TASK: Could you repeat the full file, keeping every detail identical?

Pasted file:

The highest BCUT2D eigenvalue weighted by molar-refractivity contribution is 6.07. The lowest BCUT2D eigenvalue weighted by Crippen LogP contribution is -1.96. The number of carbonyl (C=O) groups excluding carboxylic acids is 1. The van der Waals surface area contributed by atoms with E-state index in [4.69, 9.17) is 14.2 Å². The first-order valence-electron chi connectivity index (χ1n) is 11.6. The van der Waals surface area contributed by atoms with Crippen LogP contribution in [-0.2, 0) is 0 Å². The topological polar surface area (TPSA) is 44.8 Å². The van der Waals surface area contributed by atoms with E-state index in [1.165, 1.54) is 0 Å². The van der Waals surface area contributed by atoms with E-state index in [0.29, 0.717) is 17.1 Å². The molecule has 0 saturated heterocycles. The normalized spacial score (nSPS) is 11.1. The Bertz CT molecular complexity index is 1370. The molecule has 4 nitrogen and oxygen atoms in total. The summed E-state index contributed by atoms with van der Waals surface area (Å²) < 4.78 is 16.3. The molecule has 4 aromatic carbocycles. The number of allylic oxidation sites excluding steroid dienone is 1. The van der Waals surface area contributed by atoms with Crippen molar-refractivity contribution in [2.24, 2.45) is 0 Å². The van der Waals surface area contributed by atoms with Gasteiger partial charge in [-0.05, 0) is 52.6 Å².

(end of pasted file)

The highest BCUT2D eigenvalue weighted by molar-refractivity contribution is 6.07. The lowest BCUT2D eigenvalue weighted by Crippen LogP contribution is -1.96. The number of carbonyl (C=O) groups excluding carboxylic acids is 1. The van der Waals surface area contributed by atoms with E-state index in [4.69, 9.17) is 14.2 Å². The first-order valence-electron chi connectivity index (χ1n) is 11.6. The van der Waals surface area contributed by atoms with Crippen LogP contribution in [-0.2, 0) is 0 Å². The topological polar surface area (TPSA) is 44.8 Å². The van der Waals surface area contributed by atoms with E-state index in [1.165, 1.54) is 0 Å². The van der Waals surface area contributed by atoms with E-state index in [0.29, 0.717) is 17.1 Å². The molecule has 0 saturated heterocycles. The normalized spacial score (nSPS) is 11.1. The Bertz CT molecular complexity index is 1370. The molecule has 4 nitrogen and oxygen atoms in total. The summed E-state index contributed by atoms with van der Waals surface area (Å²) < 4.78 is 16.3. The molecule has 4 aromatic carbocycles. The number of allylic oxidation sites excluding steroid dienone is 1. The van der Waals surface area contributed by atoms with Crippen molar-refractivity contribution in [2.24, 2.45) is 0 Å². The van der Waals surface area contributed by atoms with Gasteiger partial charge in [-0.05, 0) is 52.6 Å².